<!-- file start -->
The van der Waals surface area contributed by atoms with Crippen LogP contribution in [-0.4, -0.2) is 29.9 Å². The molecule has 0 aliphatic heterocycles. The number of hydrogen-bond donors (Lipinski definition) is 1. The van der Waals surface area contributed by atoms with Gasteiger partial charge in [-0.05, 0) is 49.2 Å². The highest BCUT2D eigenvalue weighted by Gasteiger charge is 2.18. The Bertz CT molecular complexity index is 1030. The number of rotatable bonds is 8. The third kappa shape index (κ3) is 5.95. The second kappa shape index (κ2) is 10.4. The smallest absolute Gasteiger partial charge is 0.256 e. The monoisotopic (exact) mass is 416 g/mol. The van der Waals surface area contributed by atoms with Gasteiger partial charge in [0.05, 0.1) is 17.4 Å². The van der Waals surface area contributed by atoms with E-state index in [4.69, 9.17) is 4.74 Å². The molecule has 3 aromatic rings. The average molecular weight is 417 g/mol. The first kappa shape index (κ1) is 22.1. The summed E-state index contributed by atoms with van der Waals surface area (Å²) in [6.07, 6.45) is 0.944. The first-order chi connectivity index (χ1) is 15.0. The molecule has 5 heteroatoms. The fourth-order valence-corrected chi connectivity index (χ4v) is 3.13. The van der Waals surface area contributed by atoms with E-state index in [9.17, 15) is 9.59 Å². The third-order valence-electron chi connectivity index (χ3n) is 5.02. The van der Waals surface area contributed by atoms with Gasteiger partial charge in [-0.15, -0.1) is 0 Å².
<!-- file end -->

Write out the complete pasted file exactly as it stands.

The van der Waals surface area contributed by atoms with Crippen LogP contribution in [-0.4, -0.2) is 29.9 Å². The molecule has 0 aliphatic heterocycles. The number of hydrogen-bond donors (Lipinski definition) is 1. The van der Waals surface area contributed by atoms with Gasteiger partial charge in [-0.05, 0) is 49.2 Å². The highest BCUT2D eigenvalue weighted by Gasteiger charge is 2.18. The Bertz CT molecular complexity index is 1030. The number of rotatable bonds is 8. The third kappa shape index (κ3) is 5.95. The second kappa shape index (κ2) is 10.4. The smallest absolute Gasteiger partial charge is 0.256 e. The monoisotopic (exact) mass is 416 g/mol. The van der Waals surface area contributed by atoms with Gasteiger partial charge in [0.05, 0.1) is 17.4 Å². The van der Waals surface area contributed by atoms with E-state index in [4.69, 9.17) is 4.74 Å². The molecule has 3 aromatic rings. The average molecular weight is 417 g/mol. The first kappa shape index (κ1) is 22.1. The summed E-state index contributed by atoms with van der Waals surface area (Å²) in [6.07, 6.45) is 0.944. The first-order chi connectivity index (χ1) is 15.0. The molecule has 5 heteroatoms. The fourth-order valence-corrected chi connectivity index (χ4v) is 3.13. The van der Waals surface area contributed by atoms with E-state index in [9.17, 15) is 9.59 Å². The third-order valence-electron chi connectivity index (χ3n) is 5.02. The van der Waals surface area contributed by atoms with Gasteiger partial charge in [-0.15, -0.1) is 0 Å².